The following is part of a speech by environmental writer and activist Mark Lynas at the 2018 Oxford Farming Conference
[W]hat might a peace treaty look like? What might be the give and take on both sides of this enduringly fractious controversy? Here’s my seven-point plan.
- Environmentalists accept the science of GMO safety, and scientists in return need to accept that politics matter in how scientific innovations are deployed.
- We drop national GMO bans and instead allow fully informed choices to be made by consumers in the marketplace via rigorous labelling and full traceability.
- We all get over the Monsanto obsession but make a much more serious effort to start getting off the chemical treadmill and moving farming onto more sound ecological principles.
We agree to support public sector and non-corporate uses of genetic engineering where these can clearly contribute to environmental sustainability and the public interest.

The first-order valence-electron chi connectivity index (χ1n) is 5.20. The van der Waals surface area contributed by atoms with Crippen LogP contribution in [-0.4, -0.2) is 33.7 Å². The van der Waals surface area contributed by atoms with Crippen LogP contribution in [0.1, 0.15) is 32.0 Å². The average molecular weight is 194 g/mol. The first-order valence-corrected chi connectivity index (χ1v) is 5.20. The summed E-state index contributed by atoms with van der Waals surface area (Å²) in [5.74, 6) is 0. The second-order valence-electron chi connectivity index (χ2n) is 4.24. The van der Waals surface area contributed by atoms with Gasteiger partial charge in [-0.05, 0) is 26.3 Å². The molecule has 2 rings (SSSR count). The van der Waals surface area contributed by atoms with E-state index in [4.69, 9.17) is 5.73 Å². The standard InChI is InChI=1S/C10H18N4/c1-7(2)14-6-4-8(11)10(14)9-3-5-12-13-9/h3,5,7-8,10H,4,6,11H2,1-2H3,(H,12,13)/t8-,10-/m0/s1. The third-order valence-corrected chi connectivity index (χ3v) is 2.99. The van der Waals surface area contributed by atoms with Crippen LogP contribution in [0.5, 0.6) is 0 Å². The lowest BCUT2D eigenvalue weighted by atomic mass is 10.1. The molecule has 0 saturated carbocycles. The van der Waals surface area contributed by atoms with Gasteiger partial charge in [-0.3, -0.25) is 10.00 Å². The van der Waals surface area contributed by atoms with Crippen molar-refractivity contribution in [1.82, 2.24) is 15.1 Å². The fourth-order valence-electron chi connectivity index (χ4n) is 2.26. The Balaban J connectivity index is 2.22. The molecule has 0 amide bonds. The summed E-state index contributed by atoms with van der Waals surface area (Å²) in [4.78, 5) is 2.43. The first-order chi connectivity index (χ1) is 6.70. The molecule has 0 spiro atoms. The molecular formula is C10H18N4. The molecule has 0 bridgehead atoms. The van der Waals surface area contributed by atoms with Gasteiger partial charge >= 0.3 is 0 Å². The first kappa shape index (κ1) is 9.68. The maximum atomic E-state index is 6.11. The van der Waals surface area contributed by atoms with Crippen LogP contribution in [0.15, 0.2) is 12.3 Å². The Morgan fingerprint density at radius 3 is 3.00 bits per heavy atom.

- We support all forms of agriculture that aim to find ways towards greater sustainability. Let a hundred flowers bloom.
- We stop the name-calling. Let’s avoid using the term anti-science in particular. Anti-GMO activists are not opposing the scientific method in general, they are opposing a particular technological innovation.
- Let’s make ethical objections to genetic engineering explicit and in the process recognise real-world tradeoffs about where we do and don’t use this technology.
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